Here at home in the Edna Valley and south the smoke was less powerfully flavored. The further away you are from the source of the smoke the less risk there is of contamination as time and sunlight break down the objectional flavorants. But even far away from any of the fires we still detected by analysis traces of smoke compounds in the grapes. I doubt the white wines we made will be affected but there may be some slight background of smoke in the reds. It’s far too early to tell at the moment. It’ll be late Spring before any confidant statements can be made about the local reds.

Shortly after the fires started the first of what would turn out to be four severe heat waves arrived. The second one in early September was particularly brutal with a local weather station registering 120F briefly. Some blocks of Pinot Noir collapsed. Others were picked before they were fully ripe. Most of the whites were picked before this scorching. Smoke continued off and on for the better part of a month. It was only during the last couple weeks of harvest that clear air and more seasonal temperatures returned.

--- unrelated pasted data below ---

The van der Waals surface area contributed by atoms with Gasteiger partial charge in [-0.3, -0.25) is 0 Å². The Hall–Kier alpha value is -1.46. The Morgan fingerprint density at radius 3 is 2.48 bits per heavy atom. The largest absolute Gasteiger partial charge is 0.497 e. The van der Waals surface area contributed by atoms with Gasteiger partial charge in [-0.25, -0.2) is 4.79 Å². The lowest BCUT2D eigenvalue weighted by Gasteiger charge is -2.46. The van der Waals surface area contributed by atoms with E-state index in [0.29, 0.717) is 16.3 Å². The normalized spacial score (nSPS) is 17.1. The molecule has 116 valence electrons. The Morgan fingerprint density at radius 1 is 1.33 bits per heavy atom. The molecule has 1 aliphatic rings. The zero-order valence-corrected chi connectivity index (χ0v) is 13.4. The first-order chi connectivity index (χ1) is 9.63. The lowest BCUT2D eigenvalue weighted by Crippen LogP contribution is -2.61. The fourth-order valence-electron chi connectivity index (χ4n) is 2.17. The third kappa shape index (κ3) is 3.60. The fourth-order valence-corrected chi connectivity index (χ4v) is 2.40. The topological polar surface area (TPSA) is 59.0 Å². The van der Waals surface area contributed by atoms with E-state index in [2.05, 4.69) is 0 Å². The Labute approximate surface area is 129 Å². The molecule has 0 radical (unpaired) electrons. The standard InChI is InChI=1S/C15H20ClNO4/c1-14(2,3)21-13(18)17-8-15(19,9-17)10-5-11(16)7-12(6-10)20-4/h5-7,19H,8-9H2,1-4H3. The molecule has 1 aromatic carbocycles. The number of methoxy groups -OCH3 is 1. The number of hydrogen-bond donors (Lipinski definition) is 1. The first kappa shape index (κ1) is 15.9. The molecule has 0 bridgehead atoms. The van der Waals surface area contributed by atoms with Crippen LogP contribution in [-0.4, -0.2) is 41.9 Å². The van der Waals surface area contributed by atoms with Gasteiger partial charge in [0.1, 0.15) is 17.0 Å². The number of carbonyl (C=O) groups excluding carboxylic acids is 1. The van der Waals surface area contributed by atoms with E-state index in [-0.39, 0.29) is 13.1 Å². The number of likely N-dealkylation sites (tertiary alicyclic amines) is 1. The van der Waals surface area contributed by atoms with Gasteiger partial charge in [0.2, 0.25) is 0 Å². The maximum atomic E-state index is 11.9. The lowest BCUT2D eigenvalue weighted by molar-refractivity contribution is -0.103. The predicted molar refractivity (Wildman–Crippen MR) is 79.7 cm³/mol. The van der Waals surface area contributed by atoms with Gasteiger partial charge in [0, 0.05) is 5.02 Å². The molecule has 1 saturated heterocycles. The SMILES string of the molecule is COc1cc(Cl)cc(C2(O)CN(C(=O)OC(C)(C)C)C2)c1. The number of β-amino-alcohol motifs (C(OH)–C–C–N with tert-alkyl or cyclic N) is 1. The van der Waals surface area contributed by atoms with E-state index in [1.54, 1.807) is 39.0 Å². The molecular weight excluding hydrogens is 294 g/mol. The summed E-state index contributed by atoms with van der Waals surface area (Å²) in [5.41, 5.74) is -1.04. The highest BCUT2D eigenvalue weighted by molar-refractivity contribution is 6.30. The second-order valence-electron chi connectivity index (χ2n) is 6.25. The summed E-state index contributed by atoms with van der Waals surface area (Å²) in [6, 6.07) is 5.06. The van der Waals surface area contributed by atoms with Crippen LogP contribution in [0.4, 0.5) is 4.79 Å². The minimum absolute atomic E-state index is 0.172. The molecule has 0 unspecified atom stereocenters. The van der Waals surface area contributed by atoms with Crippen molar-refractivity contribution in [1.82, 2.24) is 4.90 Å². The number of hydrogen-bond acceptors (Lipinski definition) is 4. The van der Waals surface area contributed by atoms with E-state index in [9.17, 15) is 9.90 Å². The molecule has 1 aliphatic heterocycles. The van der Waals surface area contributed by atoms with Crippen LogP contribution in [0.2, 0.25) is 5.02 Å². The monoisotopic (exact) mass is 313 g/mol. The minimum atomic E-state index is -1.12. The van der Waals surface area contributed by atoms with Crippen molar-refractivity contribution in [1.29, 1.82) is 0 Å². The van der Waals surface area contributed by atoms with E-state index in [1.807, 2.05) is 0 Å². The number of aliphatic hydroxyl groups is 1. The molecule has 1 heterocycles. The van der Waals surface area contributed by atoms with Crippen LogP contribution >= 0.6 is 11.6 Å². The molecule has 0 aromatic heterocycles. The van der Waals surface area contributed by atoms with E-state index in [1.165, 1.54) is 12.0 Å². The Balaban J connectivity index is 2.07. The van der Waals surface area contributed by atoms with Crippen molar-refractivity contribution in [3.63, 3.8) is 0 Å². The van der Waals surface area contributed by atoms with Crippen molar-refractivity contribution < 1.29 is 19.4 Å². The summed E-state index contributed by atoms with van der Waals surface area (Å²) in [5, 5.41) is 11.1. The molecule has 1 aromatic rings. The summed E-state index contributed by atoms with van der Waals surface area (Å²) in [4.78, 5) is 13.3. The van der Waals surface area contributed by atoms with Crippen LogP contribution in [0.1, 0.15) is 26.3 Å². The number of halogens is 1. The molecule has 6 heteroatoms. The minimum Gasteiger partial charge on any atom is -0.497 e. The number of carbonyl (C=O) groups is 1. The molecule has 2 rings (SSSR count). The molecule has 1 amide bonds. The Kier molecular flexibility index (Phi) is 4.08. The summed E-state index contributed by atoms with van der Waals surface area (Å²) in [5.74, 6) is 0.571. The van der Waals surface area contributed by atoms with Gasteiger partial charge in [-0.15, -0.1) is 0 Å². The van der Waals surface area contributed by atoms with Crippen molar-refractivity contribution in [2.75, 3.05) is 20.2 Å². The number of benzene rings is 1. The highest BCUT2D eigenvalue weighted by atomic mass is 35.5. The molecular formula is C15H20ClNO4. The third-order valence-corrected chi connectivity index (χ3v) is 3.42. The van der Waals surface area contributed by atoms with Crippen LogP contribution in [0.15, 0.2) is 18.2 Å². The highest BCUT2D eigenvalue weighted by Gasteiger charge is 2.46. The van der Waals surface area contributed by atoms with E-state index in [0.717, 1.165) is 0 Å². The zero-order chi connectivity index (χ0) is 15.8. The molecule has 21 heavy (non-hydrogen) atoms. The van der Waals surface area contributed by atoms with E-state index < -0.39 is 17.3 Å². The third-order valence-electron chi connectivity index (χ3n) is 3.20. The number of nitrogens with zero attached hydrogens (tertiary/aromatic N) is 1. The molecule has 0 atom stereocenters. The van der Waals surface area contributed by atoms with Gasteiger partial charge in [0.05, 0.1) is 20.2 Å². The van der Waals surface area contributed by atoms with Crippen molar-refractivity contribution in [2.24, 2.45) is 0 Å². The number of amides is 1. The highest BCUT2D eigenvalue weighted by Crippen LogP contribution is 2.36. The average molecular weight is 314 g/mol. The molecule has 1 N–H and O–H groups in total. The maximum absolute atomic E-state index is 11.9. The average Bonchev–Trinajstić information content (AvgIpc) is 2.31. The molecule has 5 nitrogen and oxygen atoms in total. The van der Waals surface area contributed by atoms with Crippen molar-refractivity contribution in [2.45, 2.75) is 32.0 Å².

We got off lightly here. Napa had an enormous fire that was started by the same lightning storm. It burned mostly to the east of the valley. Then a few weeks later another fire broke out in the Howell Mtn. area. This swept through Napa and over to Santa Rosa. Hundreds of homes and dozens of vineyards and wineries were destroyed. Some good friends of mine lost everything. This was too horrible to contemplate. What a nightmare of a vintage!

Oregon and Washington suffered fires and smoke contamination as well. Many opted to not pick at all or to pick less red wine which is more likely to show smoke taint. This was true for Napa and large portions of Monterey as well. There were very few west coast appellations not impacted by the fires.

A vintage to be forgotten with all its losses and sadness. Fortunately, our minds are well adapted to the gradual erasure of pain so all of these tragedies will cease to trouble us as time passes. We’ll dream of other things. Except when we broach a bottle of the 2020 vintage at some point in the future and perhaps a faint whiff of smoke will bring it all back again. I doubt it will evoke the memory of the Summer, but rather an autumnal melancholy will waft over us. Aroma, ever memory’s muse, will haunt us from the glass.

Larry has been reading and writing for a long time. He’s mostly known as a winemaker’s winemaker.